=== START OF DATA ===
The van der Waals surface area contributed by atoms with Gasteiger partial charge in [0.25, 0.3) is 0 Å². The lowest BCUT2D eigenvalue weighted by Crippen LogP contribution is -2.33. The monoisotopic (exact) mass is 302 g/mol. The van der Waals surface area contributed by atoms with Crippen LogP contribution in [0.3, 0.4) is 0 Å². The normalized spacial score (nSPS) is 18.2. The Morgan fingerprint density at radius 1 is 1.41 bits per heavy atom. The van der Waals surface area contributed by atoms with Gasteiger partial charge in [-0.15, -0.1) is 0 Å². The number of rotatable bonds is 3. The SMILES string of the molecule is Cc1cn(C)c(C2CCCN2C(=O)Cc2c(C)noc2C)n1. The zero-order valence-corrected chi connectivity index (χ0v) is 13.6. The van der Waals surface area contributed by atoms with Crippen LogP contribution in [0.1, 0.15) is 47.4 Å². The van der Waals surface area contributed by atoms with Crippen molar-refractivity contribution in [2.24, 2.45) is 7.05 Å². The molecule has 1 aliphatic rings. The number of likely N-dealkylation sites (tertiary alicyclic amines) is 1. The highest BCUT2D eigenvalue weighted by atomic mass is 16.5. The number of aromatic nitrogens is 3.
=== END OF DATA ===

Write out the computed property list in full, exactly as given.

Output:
The van der Waals surface area contributed by atoms with Gasteiger partial charge in [0.25, 0.3) is 0 Å². The lowest BCUT2D eigenvalue weighted by Crippen LogP contribution is -2.33. The monoisotopic (exact) mass is 302 g/mol. The van der Waals surface area contributed by atoms with Crippen LogP contribution in [0.3, 0.4) is 0 Å². The normalized spacial score (nSPS) is 18.2. The Morgan fingerprint density at radius 1 is 1.41 bits per heavy atom. The van der Waals surface area contributed by atoms with Gasteiger partial charge in [-0.15, -0.1) is 0 Å². The number of rotatable bonds is 3. The SMILES string of the molecule is Cc1cn(C)c(C2CCCN2C(=O)Cc2c(C)noc2C)n1. The zero-order valence-corrected chi connectivity index (χ0v) is 13.6. The van der Waals surface area contributed by atoms with Crippen LogP contribution in [0.1, 0.15) is 47.4 Å². The van der Waals surface area contributed by atoms with Crippen molar-refractivity contribution in [2.24, 2.45) is 7.05 Å². The molecule has 1 aliphatic rings. The number of likely N-dealkylation sites (tertiary alicyclic amines) is 1. The highest BCUT2D eigenvalue weighted by atomic mass is 16.5. The number of aromatic nitrogens is 3.